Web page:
Photo taken on March 3, 2020 show the closed gate of SAR Academy in Bronx of New York, the United States. (Xinhua/Wang Ying)
As New York City's public schools are expected to reopen in September, most students will possibly be in school two or three days a week to ensure safety, Mayor Bill de Blasio said on Wednesday.
Announcing additional preliminary plans for school reopening, the mayor and the city's Schools Chancellor Richard A. Carranza revealed three models that would put students in different groups for in-person instruction, in which each group would spend two or three days in school every week.
While the students are not in class, they will continue with remote learning, said de Blasio at his briefing.
To get more space for in-person instruction with social distancing, schools may convert gyms, cafeterias and other facilities into temporary classrooms, according to de Blasio.
Personalized schedules will be shared with families in August, and the city's Department of Education will continue to update families so they can plan for a successful return to school buildings, he said.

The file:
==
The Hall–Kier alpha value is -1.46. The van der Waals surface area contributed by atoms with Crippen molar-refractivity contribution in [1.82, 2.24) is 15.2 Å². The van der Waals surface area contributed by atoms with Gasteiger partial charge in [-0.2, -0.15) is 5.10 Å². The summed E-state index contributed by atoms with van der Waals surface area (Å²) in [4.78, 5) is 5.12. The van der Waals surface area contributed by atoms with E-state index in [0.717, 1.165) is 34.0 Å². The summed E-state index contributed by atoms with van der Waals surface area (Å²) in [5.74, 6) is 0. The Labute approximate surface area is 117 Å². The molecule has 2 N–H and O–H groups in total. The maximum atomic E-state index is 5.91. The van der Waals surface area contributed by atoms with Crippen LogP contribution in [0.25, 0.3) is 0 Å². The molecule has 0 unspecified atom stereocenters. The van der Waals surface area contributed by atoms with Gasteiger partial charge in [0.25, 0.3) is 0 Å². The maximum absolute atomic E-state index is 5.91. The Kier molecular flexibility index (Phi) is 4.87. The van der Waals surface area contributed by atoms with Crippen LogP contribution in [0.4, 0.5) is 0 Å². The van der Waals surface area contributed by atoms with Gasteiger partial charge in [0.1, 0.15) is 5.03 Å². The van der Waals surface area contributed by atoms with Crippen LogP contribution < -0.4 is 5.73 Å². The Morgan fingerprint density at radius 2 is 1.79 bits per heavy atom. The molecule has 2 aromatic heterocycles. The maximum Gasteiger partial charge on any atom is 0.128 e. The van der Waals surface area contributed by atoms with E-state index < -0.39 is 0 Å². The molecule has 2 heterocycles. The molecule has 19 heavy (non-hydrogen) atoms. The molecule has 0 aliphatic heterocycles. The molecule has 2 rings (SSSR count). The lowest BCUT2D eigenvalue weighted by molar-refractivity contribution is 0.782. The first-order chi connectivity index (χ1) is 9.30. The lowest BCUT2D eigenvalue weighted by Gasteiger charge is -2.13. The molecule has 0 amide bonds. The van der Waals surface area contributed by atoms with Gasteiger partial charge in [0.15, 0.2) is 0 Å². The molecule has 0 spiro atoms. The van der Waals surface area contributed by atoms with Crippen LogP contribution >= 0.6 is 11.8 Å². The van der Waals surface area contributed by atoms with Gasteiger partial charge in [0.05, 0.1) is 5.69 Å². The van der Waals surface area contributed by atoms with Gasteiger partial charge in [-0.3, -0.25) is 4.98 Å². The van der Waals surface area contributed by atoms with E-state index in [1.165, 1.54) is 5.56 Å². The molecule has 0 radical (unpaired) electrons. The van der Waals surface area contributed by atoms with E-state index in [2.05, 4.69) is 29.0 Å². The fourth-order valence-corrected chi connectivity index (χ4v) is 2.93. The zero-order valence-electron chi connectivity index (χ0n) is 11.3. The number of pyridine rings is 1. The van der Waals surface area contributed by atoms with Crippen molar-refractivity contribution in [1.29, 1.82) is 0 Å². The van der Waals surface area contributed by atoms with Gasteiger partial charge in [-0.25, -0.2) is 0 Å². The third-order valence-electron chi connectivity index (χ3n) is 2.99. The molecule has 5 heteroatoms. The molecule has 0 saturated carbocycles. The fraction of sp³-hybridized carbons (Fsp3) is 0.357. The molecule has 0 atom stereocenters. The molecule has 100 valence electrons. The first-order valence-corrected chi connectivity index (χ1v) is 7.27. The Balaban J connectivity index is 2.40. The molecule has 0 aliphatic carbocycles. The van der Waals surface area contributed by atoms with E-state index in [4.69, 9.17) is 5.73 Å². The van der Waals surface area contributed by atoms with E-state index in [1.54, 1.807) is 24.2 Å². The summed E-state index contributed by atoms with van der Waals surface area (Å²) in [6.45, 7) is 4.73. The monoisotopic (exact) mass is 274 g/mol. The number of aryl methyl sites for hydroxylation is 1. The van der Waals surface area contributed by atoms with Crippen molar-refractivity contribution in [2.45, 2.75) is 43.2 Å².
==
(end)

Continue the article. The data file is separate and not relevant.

The city has the country's largest public school system with over 1.1 million students in some 1,700 schools.
"Getting our kids back to school successfully and safely is the single biggest part of restarting our city. Parents have spoken clearly -- they want their children back in school buildings to the greatest extent possible," said the mayor.
A Department of Education survey released last week found that 75 percent of New York City parents want their children to return to school in September.
The mayor has said schools will have deep cleaning daily, with face-coverings and social distancing mandated, among other precautions.
However, when to reopen schools could ultimately be decided by New York State Governor Andrew Cuomo, who said on Wednesday that a decision will be made in the first week of August.
U.S. President Donald Trump said Tuesday that he would push governors to reopen schools. On Wednesday, he tweeted his disagreement with the U.S. Centers for Disease Control and Prevention guidelines for safely reopening schools, saying they are "very tough and expensive."
"School reopenings are a state decision, period," Cuomo said at Wednesday's briefing in response to Trump's remarks. "That is the law, and that is the way we're going to proceed."
"We will open the schools if it is safe to open the schools," he continued. "I am not going to ask anyone to put their child in a situation that I would not put my child in, and that's how I make these decisions."